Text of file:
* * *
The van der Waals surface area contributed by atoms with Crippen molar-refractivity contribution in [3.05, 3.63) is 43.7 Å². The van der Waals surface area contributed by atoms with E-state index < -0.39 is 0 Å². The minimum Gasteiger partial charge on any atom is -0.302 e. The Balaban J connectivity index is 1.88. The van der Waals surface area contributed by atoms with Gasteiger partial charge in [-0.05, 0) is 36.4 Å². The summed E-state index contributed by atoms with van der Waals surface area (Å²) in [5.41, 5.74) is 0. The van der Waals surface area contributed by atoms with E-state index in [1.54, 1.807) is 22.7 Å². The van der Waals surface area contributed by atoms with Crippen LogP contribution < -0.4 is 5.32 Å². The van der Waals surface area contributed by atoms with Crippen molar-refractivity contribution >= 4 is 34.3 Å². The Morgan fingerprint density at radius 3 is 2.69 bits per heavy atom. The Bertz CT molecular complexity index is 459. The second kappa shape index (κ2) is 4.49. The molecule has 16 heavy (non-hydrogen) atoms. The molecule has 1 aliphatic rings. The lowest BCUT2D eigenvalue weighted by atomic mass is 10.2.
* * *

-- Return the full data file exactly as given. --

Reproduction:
The van der Waals surface area contributed by atoms with Crippen molar-refractivity contribution in [3.05, 3.63) is 43.7 Å². The van der Waals surface area contributed by atoms with E-state index < -0.39 is 0 Å². The minimum Gasteiger partial charge on any atom is -0.302 e. The Balaban J connectivity index is 1.88. The van der Waals surface area contributed by atoms with Gasteiger partial charge in [-0.05, 0) is 36.4 Å². The summed E-state index contributed by atoms with van der Waals surface area (Å²) in [5.41, 5.74) is 0. The van der Waals surface area contributed by atoms with E-state index in [1.54, 1.807) is 22.7 Å². The van der Waals surface area contributed by atoms with Crippen LogP contribution < -0.4 is 5.32 Å². The van der Waals surface area contributed by atoms with Crippen molar-refractivity contribution >= 4 is 34.3 Å². The Morgan fingerprint density at radius 3 is 2.69 bits per heavy atom. The Bertz CT molecular complexity index is 459. The second kappa shape index (κ2) is 4.49. The molecule has 16 heavy (non-hydrogen) atoms. The molecule has 1 aliphatic rings. The lowest BCUT2D eigenvalue weighted by atomic mass is 10.2.